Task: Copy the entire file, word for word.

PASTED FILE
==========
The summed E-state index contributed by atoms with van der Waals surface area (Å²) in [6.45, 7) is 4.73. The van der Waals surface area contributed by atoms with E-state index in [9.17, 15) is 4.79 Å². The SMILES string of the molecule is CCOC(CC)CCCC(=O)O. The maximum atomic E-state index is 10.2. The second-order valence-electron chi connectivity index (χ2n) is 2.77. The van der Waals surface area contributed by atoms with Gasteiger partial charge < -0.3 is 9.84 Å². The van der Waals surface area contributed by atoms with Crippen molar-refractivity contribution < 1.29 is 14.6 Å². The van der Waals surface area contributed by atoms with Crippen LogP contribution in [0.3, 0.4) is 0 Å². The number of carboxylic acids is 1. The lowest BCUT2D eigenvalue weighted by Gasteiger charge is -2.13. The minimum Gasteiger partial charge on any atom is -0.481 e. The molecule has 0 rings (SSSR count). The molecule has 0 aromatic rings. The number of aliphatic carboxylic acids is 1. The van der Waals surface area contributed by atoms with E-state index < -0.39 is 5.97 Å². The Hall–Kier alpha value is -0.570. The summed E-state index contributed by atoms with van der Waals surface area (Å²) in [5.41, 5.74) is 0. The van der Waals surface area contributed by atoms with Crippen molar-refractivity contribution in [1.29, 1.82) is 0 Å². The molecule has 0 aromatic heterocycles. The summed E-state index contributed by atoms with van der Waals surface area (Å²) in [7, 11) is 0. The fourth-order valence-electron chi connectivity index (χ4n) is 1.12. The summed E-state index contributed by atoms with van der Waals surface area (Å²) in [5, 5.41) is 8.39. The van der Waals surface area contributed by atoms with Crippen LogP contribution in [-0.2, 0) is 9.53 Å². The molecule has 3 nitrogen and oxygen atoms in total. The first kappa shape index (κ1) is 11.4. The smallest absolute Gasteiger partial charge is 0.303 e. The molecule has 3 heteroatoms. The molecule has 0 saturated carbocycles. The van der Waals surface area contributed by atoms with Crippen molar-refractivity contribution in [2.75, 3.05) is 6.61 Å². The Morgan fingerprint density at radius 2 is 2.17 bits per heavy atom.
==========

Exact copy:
The summed E-state index contributed by atoms with van der Waals surface area (Å²) in [6.45, 7) is 4.73. The van der Waals surface area contributed by atoms with E-state index in [9.17, 15) is 4.79 Å². The SMILES string of the molecule is CCOC(CC)CCCC(=O)O. The maximum atomic E-state index is 10.2. The second-order valence-electron chi connectivity index (χ2n) is 2.77. The van der Waals surface area contributed by atoms with Gasteiger partial charge < -0.3 is 9.84 Å². The van der Waals surface area contributed by atoms with Crippen molar-refractivity contribution < 1.29 is 14.6 Å². The van der Waals surface area contributed by atoms with Crippen LogP contribution in [0.3, 0.4) is 0 Å². The number of carboxylic acids is 1. The lowest BCUT2D eigenvalue weighted by Gasteiger charge is -2.13. The minimum Gasteiger partial charge on any atom is -0.481 e. The molecule has 0 rings (SSSR count). The molecule has 0 aromatic rings. The number of aliphatic carboxylic acids is 1. The van der Waals surface area contributed by atoms with E-state index < -0.39 is 5.97 Å². The Hall–Kier alpha value is -0.570. The summed E-state index contributed by atoms with van der Waals surface area (Å²) in [5.41, 5.74) is 0. The van der Waals surface area contributed by atoms with Crippen molar-refractivity contribution in [1.29, 1.82) is 0 Å². The molecule has 0 aromatic heterocycles. The summed E-state index contributed by atoms with van der Waals surface area (Å²) in [7, 11) is 0. The fourth-order valence-electron chi connectivity index (χ4n) is 1.12. The summed E-state index contributed by atoms with van der Waals surface area (Å²) in [5, 5.41) is 8.39. The van der Waals surface area contributed by atoms with Crippen LogP contribution in [-0.2, 0) is 9.53 Å². The molecule has 3 nitrogen and oxygen atoms in total. The first kappa shape index (κ1) is 11.4. The smallest absolute Gasteiger partial charge is 0.303 e. The molecule has 3 heteroatoms. The molecule has 0 saturated carbocycles. The van der Waals surface area contributed by atoms with Crippen molar-refractivity contribution in [2.75, 3.05) is 6.61 Å². The Morgan fingerprint density at radius 2 is 2.17 bits per heavy atom.